To celebrate our 10th Anniversary, we are highlighting a key article from each of our volumes. For Volume 5, we selected Statistics for citizen science: extracting signals of change from noisy ecological data by Isaac et al. (2014) and the authors looked back on their article and how the field of citizen science has changed since.

In this Editor’s Choice, Res Altwegg, our Associate Editor with expertise in citizen science, shares his favourite MEE papers in the field of citizen science and beyond.

Res Altwegg, University of Cape Town

Citizen science data play an important role in research and monitoring. Citizen scientists can typically collect large amounts of data over large spatial and temporal extents. Citizen science data challenge data analysts and inspire statisticians. One challenge with analysing citizen science data is that variable observer skills often introduce heterogeneity into the data. Ratnieks et al. (2016)⁠ demonstrated the effectiveness of observer training in reducing such heterogeneity and Johnston et al. (2018)⁠ showed how observer experience can be directly incorporated into the analysis. Citizen scientists tend to sample preferentially at certain locations resulting in spatial sampling biases. Conn et al. (2017)⁠⁠ present a particularly clear overview of the issue and offer some analytical solutions.

Citizen science data are often used for modelling species’ distributions and MEE has published some landmark papers about species distribution models, e.g. Elith et al.’s (2010)⁠ classic “The art of modelling range-shifting species” paper and Pagel et al’s (2014)⁠ paper on quantifying population trends from local surveys and widespread opportunistic data. Another milestone was the insight that species distributions can be modelled using the framework of spatial point processes (Fithian et al., 2015; Renner et al., 2015)⁠, which opened the door for exciting new methods that combine information from different sources into a single analysis (Koshkina et al., 2017; Miller et al., 2019; Renner et al., 2019)⁠.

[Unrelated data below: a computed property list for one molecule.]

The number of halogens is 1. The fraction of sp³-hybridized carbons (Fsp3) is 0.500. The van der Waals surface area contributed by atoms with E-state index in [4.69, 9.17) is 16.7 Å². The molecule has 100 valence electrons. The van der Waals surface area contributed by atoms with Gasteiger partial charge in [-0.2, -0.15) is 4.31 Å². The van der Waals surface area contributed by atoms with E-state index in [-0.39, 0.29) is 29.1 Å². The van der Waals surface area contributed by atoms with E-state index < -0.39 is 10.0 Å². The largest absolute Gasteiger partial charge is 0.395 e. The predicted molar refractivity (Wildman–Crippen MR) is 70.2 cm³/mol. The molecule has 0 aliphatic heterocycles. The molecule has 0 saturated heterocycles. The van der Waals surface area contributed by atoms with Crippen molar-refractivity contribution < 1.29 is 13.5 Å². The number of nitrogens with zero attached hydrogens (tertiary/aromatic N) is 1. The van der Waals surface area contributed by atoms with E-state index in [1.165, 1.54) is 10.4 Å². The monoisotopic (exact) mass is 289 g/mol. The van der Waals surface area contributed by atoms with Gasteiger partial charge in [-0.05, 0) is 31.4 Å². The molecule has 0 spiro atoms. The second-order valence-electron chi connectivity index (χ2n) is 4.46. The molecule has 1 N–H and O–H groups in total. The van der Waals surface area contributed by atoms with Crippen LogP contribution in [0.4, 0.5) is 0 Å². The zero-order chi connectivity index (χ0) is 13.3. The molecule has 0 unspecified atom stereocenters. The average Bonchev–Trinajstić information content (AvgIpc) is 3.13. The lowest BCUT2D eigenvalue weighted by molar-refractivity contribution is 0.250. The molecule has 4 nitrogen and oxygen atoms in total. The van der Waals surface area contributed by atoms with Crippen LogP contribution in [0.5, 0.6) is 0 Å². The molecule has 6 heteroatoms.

One popular method for analysing distribution data is MAXENT and MEE hosted a lively debate about the use and misuse of this method (Yackulic et al., 2013; Guillera-Arroita et al., 2014; Merow & Silander, 2014)⁠ which offered practical guidelines (Merow, Smith, & Silander, 2013)⁠ and alternatives (Royle et al. 2012).⁠

Citizen science data have also been critical for studies of phenology, i.e. the timing of ecological seasonal phenomena, and MEE has published some important statistical methods (Bishop et al., 2013; Dennis et al., 2013; Chambert et al., 2015)⁠.

When designing citizen science programmes or analysing data from such programmes, one needs to think about the relative information content of different data collection schemes (Munson et al., 2010)⁠. One of my favourite MEE papers is Canessa et al.’s (2015)⁠ paper on calculating the value of information.

Find out about the Methods in Ecology and Evolution articles selected to celebrate Volumes 1-6:

10th Anniversary Volume 1: The Art of Modelling Range-Shifting Species

10th Anniversary Volume 2: Methods for Collaboratively Identifying Research Priorities and Emerging Issues in Science and Policy

10th Anniversary Volume 3: paleotree: A Retrospective

10th Anniversary Volume 3: Editor’s Choice

10th Anniversary Volume 5: Extracting Signals of Change from Noisy Ecological Data

10th Anniversary Volume 6: Nondestructive estimates of above‐ground biomass using terrestrial laser scanning